Focus on Art
By Rob Mohr
Mexico’s “Cactus Curtain”
- Jose Luis Cuevas - (1934 - )
“One way of seeing beneath the surface is to create a hole, a window into what is below.” —Andy Goldsworthy
Jose Luis Cuevas creates just such an opening in Mexican society. He reveals a dark underworld inhabited by soulless humans who live without focus or meaning—who drift into addiction, crime, houses of prostitution, and insanity. “A decadent shadow world,” Cuevas said, “Ignored by the Muralist led by ‘los tres grandes’,” (Rivera, Siqueiros and Orozco.) Frustrated with their decorative, politicized art, Cuevas created a storm with an exhibit of provocative works that exposed an infirm core within society.
His neo-humanistic focus seeded a “new wave movement” among Latin American artists. In response, the ‘art establishment’ blocked access to rebelling artists. An angry Cuevas wrote, “We are locked in a musty Mexican closet.” He followed with a poignant story about a young artist breaking through a “Cactus Curtain.” His story precipitated a war with heavyweight conservatives, while progressive intellectuals, including art critic Marta Traba, and art curator Jose Gomez Sicre (who introduced Cuevas to Europe and New York) provided transformative support.
Established as a major player in the artistic renaissance precipitated by the Republican intellectuals exiled in Mexico after the Spanish Civil War (1939-42), Cuevas --- with understandings resulting from his observation of the ‘human sewer’ in the alley below his boyhood home, his exposure to La Castaneda mental hospital where his wife volunteered, and his lifelong quest for erotic experiences --- provided psychological insight which exposed a distorted core of Mexican life.
Self Portrait in Blanes, (photo 1) reveals Cuevas’ power of observation and innate artistic talents. Within what appears to be a bar/whorehouse, two women, distorted in form by their life’s work, pose available, as two men, one transformed into an anthropomorphic predator, the other a pensive Cuevas, consider their options. In the background, the Madam oversees events, while an enigmatic face peers out from behind a curtain on the right. The work radiates an overwhelming sense of lost-ness, degradation, and apathy. Cuevas wrote, “I make symbols of them, stripping all that is transient … I render them universal in their repulsiveness.”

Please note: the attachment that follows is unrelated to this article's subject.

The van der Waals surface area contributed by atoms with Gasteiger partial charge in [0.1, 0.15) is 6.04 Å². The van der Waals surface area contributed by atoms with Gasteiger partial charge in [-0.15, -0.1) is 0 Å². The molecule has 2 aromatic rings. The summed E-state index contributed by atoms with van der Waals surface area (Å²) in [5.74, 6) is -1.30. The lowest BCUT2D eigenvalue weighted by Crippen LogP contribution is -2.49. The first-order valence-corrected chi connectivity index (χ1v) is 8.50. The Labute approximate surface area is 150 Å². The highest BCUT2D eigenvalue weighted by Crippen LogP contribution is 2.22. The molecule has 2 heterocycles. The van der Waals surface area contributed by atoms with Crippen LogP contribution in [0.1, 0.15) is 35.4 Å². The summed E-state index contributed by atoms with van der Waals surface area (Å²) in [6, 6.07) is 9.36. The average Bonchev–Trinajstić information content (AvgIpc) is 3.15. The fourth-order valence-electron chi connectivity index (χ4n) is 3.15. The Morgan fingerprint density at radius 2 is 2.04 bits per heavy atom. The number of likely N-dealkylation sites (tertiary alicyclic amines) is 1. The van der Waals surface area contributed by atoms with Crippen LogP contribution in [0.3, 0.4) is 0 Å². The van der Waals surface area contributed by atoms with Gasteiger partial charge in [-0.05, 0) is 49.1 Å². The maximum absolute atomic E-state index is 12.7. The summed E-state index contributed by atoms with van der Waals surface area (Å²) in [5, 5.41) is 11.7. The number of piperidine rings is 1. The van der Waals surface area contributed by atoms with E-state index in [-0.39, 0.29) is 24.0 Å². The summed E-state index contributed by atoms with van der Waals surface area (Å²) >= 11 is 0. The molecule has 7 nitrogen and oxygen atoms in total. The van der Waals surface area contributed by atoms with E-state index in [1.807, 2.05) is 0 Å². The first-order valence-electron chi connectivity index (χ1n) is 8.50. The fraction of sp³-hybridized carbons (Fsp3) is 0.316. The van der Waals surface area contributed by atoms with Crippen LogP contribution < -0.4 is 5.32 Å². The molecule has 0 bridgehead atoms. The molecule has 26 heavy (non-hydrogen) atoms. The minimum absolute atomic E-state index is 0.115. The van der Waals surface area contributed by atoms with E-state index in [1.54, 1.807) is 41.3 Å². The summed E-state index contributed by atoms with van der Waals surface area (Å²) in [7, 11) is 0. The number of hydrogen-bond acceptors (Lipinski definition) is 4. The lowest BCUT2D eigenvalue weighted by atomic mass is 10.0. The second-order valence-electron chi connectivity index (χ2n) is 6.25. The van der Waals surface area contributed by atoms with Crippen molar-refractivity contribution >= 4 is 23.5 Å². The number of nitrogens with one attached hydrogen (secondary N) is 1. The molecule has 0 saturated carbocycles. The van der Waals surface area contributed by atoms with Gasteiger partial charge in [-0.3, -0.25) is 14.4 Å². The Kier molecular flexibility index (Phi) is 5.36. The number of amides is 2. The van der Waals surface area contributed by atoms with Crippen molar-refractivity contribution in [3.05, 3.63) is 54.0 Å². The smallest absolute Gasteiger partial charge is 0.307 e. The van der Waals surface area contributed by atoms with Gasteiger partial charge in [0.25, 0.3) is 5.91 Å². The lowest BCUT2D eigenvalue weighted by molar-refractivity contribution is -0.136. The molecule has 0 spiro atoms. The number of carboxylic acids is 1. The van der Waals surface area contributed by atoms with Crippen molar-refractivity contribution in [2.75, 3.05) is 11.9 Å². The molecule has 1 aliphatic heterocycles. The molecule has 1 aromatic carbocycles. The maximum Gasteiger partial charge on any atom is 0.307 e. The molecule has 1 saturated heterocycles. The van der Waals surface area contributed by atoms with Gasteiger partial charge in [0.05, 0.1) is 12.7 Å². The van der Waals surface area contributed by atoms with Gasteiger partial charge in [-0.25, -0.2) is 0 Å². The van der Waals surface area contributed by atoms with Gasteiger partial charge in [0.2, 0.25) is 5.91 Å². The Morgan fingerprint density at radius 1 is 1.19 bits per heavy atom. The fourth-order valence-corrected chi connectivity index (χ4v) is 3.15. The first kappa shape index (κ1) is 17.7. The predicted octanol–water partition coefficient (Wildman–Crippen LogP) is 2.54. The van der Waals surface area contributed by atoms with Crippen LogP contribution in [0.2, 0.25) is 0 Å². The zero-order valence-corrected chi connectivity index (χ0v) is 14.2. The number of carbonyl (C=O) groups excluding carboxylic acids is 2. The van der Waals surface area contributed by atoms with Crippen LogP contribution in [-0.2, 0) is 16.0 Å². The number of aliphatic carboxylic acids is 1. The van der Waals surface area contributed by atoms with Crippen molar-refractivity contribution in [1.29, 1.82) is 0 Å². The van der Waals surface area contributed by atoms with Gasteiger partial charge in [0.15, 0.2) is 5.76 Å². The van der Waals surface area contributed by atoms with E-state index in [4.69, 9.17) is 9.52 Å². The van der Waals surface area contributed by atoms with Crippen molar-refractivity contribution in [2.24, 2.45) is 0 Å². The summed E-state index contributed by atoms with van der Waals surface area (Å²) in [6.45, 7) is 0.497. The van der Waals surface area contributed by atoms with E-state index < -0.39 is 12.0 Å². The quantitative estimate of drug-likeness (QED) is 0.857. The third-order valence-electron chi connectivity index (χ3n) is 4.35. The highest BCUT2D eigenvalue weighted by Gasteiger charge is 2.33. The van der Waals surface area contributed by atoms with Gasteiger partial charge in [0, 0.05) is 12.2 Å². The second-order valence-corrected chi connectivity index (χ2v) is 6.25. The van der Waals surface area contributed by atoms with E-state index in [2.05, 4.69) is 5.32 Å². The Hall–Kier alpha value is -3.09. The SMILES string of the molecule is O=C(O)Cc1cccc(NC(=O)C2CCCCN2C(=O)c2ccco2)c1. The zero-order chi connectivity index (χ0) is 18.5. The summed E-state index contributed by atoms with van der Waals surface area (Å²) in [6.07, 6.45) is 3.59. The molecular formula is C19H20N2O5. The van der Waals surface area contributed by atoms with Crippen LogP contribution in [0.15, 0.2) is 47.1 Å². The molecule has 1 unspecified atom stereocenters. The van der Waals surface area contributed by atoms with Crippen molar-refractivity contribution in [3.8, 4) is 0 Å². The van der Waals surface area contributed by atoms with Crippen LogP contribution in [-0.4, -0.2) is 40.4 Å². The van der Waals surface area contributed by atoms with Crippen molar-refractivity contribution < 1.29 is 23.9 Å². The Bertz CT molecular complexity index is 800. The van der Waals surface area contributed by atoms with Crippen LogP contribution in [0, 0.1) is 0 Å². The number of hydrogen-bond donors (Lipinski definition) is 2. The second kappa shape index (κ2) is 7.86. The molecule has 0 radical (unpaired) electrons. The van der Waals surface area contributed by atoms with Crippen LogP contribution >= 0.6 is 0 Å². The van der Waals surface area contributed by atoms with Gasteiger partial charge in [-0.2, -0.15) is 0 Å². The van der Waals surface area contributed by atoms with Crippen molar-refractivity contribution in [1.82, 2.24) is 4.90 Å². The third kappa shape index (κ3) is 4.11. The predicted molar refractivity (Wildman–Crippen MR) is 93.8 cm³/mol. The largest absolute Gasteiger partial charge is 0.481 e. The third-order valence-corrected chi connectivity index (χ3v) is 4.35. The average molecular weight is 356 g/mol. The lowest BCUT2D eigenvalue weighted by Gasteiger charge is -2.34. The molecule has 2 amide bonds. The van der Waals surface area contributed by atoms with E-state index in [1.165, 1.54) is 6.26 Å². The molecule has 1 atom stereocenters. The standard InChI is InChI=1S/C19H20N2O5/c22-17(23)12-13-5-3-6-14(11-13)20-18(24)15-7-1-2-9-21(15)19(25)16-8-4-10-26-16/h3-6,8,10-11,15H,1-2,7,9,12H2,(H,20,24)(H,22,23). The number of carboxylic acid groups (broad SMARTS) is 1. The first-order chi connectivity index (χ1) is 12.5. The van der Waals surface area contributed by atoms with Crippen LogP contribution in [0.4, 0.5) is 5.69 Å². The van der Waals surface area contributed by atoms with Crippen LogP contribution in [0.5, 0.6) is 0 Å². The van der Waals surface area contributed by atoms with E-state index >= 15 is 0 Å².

Cuevas’ compositions are provocative. Color creates ambience --- affect that heightens the inner mood. With the deft hand of a master, lines are given life, they breathe essence and form into his subjects. Unnatural juxtapositions of forms invoke a silent world through which humans of variable size drift. Combined, these elements create a well defined, psychological world that exists beyond what words can convey.
As he walked the back streets and poor barrios of Mexico City, Cuevas encountered a factious, ‘Bruegelesque’ hell of absence, consumption, human degradation, and insanity (he feared this might be his lot). His drawings and paintings come to life in this eerie nether-land, where an odor of desperation seeps outward to be inhaled by viewers who emotionally absorb their emptiness, and pain. (photo 2)
His paintings, drawings, and etchings are visual poems whose content has been shared by Mexican/Spanish poets like Leon Felipe –
Let me wallow in this cesspit,
below the mud
where life is a green phantom
that no one has ever seen.
Cuevas’ works are plays with distorted beings who play human roles. Grotesque or anthropomorphic forms reveal the volatile, psychological world that exists within his subjects. “My works render the human condition, so I need to exaggerate the figures … as in Pre-Columbian art, where my roots are…”--- a world where kings and priests take on the characteristics of a jaguar or other animals. Empowered, his characters became gods like those who acted on the stage at Ex Balaam.
We enter the dark world of Bruegel’s Torment of Death, Goya’s Third of May, Edvard Munch’s Scream, Francis Bacon’s Portrait of Pope Innocent 10th, and Heather Horton’s Depression --- all visions of unrestrained shadows walking through life. (Link to paintings below)* Cuevas teaches us to see and understand that the world remains a fractured reality in need of healing.
He reminds us of who we become if we accept fate with indifference. He exposes how our affluence and self indulgence steal hope, health, and space from those we take from but never see. We (humanity) become the anthropomorphic beast Jose Luis renders. Understanding, “an unexamined life is not worth living,” Cuevas anguished over the causes --- avarice, corruption, and societal brokenness. His art brings to life the world of indifference that society evades.